Central America's Forgotten History: Revolution, Violence, and the Roots of Migration
“Chomsky wrote Central America’s Forgotten History because ‘most US Americans, even those who decry the abusive treatment of immigrants, remain blissfully oblivious to the histories migrants carry.’”
Aviva Chomsky wrote Central America’s Forgotten History because “most US Americans, even those who decry the abusive treatment of immigrants, remain blissfully oblivious to the histories migrants carry.” The author seeks “to find clues as to what some of the invisible, unheard voices hidden within them might have to say.”
Central America’s Forgotten History explores how “struggles over historical memory” “can be very political” in the countries of El Salvador, Guatemala, Honduras, and Nicaragua. Chomsky begins with dispelling “the Black Legend” “that serves to cover up some more inconvenient similarities, contrasts, and connections between British and Spanish colonialism.”
The author does contrast British “settler colonialism” based in “eliminating” and “replacing” native peoples. This contrasts with “ruling over the people they colonized—like the Spanish in Mexico and Peru, or the British themselves in India.” (Emphasis is the author’s.)
In either case, “most of the wealth and power in today’s world is concentrated in the former colonial powers (the United States and Europe).” “Most of the poverty is concentrated in the former colonies” including El Salvador, Guatemala, Honduras, and Nicaragua.
In Latin America, “the Church claimed rights to evangelize Indigenous peoples, the Crown to tax them, and the conquistadors to enslave them.” The Spanish needed the native peoples for labor, even after the importation of Africans, in ways the British did not.
The population of Central America dropped from five to six million to a number so low that it has only recovered to some 600,000 people by 1821. Chomsky discusses the exploitation of the native and the imported African labor but not the effects of disease on the population.
Spain ruled Central America as part of Mexico, which won its independence in 1821 although Central America became its own nation in 1823. Then “in 1838, primarily through elite squabbles over power and territory” it became the nations, more or less, that we know today.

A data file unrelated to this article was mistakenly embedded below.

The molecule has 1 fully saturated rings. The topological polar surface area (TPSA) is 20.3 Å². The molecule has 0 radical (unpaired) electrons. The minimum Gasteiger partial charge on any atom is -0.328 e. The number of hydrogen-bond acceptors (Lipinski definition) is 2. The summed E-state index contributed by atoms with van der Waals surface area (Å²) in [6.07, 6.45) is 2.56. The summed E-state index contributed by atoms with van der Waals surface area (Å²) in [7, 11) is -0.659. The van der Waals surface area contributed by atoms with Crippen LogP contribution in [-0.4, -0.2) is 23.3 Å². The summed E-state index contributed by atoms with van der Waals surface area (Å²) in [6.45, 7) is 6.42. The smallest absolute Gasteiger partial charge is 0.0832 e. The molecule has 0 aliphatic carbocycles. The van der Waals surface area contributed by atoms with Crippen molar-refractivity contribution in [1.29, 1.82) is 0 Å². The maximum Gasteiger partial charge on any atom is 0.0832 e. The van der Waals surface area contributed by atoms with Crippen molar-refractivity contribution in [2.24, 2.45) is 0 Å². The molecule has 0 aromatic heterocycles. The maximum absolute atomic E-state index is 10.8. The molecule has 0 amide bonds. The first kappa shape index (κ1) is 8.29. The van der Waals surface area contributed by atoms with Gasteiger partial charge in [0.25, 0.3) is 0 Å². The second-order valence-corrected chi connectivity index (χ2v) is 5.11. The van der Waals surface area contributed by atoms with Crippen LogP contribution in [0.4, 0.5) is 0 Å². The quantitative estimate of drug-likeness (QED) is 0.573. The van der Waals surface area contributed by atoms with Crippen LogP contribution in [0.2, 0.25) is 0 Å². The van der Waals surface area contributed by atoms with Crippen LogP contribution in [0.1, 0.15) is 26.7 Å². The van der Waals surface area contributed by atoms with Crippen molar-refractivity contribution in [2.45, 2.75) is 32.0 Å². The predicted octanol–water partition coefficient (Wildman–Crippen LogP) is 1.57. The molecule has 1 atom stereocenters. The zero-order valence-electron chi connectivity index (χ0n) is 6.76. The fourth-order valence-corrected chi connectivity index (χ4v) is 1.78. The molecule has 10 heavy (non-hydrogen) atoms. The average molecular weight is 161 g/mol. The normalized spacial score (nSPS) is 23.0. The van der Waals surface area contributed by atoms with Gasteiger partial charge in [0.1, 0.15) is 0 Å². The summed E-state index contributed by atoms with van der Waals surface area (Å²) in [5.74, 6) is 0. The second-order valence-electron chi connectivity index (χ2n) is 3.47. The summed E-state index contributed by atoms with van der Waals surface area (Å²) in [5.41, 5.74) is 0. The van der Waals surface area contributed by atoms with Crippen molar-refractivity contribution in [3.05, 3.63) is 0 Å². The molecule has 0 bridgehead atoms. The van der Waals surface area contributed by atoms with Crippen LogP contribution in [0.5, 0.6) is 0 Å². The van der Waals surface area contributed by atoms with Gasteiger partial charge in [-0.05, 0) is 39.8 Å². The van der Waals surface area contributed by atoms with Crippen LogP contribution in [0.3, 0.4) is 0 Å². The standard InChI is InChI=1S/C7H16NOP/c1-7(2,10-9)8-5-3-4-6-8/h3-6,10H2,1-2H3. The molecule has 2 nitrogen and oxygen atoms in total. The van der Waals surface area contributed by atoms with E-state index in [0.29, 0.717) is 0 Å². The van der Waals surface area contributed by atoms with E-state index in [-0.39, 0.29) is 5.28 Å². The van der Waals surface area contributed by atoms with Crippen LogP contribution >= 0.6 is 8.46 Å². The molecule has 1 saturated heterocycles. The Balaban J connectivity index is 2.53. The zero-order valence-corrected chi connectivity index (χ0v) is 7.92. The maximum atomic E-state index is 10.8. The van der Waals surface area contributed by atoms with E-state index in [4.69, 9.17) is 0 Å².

Interest in Central America by foreign nations began while still under Spanish rule. Although the British efforts, even during the American Revolution, are not mentioned here. “In the United States, independence meant a surge of settler colonial expansion that incorporated Central America in its sights.”
Central America played an increasing role in the United States economy. “Thousands of privateers or filibusters” from the United States, “organized private military expeditions into Latin America after 1848.” From the eastern United States “the cheapest and fastest route to California” and its gold fields went through Nicaragua.
By 1870, the Central American governments sought to modernize with loans from Britain, Germany, and the United States. “The coffee boom,” however, also “brought land grabs, plantation agriculture, railroads, and forced labor” by victimizing the local peoples.
The author quotes President Theodore Roosevelt’s 1904 racist justifications for intervention in Latin America that really protected American investments. United States officials assumed the “right to intervene if it simply disapproved of the way a Latin American country was handling its affairs.”
Later presidents have ruthlessly carried out this doctrine almost to the present. Starting in the Cold War, “the United States came to see nationalist movements that sought their own, independent forms of economic development as existential threats.” “Cold War counterrevolution targeted not only communism but virtually any movement for social change.”
The native people of Central America always resisted. Even “Indian communities battled internally and with each other.” “The revolutionary movements that swept El Salvador, Guatemala, and Nicaragua in the 1970s drew on buried memories of resistance.”
The United States government repressed reports of the atrocities by the Central American governments and the media ignored the situation. “The isthmus was left riddled with broken communities, broken bodies, and broken memories.”
“Central Americans have been migrating for centuries.” “Population growth, land exhaustion, and state sponsored colonization after World War II” led to migrations to many areas of the United States. The greatest numbers originally came from El Salvador and Honduras, “fleeing political violence” in the 1980s.
America has forgotten even its recent past with regard to Central America. Congress would set quotas on Mexican and Latin American entry only in 1965 and would regulate immigrant status starting in 1986. American hysteria over the Hispanic and Latino migrants only began in the 1990s.
The great violent dark period came to an end for El Salvador, Guatemala, and Nicaragua in the 1990s. “But poverty, land struggles, and violence did not end with the signing of formal peace agreements.”
Central America’s Forgotten History is a thesis on what today’s America forgot or never knew about the history that drives emigration from Central America. As such, Chomsky omits some history in this concise book while more recent relevant events receive more attention. The book has a glossary and annotation.